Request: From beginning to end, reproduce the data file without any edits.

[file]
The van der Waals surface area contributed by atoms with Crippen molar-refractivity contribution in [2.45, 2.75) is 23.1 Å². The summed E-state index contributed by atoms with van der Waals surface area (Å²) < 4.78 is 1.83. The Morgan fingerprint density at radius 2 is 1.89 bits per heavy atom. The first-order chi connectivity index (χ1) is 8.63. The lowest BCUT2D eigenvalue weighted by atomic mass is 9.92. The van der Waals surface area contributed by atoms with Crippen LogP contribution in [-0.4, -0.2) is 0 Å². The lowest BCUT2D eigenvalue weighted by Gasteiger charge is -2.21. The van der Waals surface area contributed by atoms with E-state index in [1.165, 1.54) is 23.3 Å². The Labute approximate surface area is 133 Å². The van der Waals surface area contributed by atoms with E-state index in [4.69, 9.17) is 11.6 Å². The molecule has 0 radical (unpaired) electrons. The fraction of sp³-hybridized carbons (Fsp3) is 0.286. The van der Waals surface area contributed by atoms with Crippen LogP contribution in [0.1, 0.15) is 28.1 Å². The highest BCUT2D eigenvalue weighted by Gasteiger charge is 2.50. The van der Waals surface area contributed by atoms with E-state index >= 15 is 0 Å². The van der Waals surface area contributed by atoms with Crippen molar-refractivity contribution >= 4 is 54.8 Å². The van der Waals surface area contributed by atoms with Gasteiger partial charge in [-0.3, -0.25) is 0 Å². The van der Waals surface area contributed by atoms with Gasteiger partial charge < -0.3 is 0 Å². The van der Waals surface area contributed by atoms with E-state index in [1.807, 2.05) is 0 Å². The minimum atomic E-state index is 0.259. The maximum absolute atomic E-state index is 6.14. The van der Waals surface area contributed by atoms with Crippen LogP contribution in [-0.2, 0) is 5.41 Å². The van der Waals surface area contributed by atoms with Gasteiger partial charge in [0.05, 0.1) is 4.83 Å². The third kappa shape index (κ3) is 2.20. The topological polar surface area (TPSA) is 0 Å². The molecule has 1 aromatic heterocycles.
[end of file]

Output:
The van der Waals surface area contributed by atoms with Crippen molar-refractivity contribution in [2.45, 2.75) is 23.1 Å². The summed E-state index contributed by atoms with van der Waals surface area (Å²) < 4.78 is 1.83. The Morgan fingerprint density at radius 2 is 1.89 bits per heavy atom. The first-order chi connectivity index (χ1) is 8.63. The lowest BCUT2D eigenvalue weighted by atomic mass is 9.92. The van der Waals surface area contributed by atoms with Crippen LogP contribution in [-0.4, -0.2) is 0 Å². The lowest BCUT2D eigenvalue weighted by Gasteiger charge is -2.21. The van der Waals surface area contributed by atoms with E-state index in [1.165, 1.54) is 23.3 Å². The Labute approximate surface area is 133 Å². The van der Waals surface area contributed by atoms with E-state index in [4.69, 9.17) is 11.6 Å². The molecule has 0 radical (unpaired) electrons. The fraction of sp³-hybridized carbons (Fsp3) is 0.286. The van der Waals surface area contributed by atoms with Crippen LogP contribution in [0.1, 0.15) is 28.1 Å². The highest BCUT2D eigenvalue weighted by Gasteiger charge is 2.50. The van der Waals surface area contributed by atoms with E-state index >= 15 is 0 Å². The van der Waals surface area contributed by atoms with Crippen molar-refractivity contribution >= 4 is 54.8 Å². The van der Waals surface area contributed by atoms with Gasteiger partial charge in [-0.3, -0.25) is 0 Å². The van der Waals surface area contributed by atoms with Gasteiger partial charge < -0.3 is 0 Å². The van der Waals surface area contributed by atoms with E-state index in [1.807, 2.05) is 0 Å². The minimum atomic E-state index is 0.259. The maximum absolute atomic E-state index is 6.14. The van der Waals surface area contributed by atoms with Crippen LogP contribution in [-0.2, 0) is 5.41 Å². The van der Waals surface area contributed by atoms with Gasteiger partial charge in [0.05, 0.1) is 4.83 Å². The third kappa shape index (κ3) is 2.20. The topological polar surface area (TPSA) is 0 Å². The molecule has 1 aromatic heterocycles.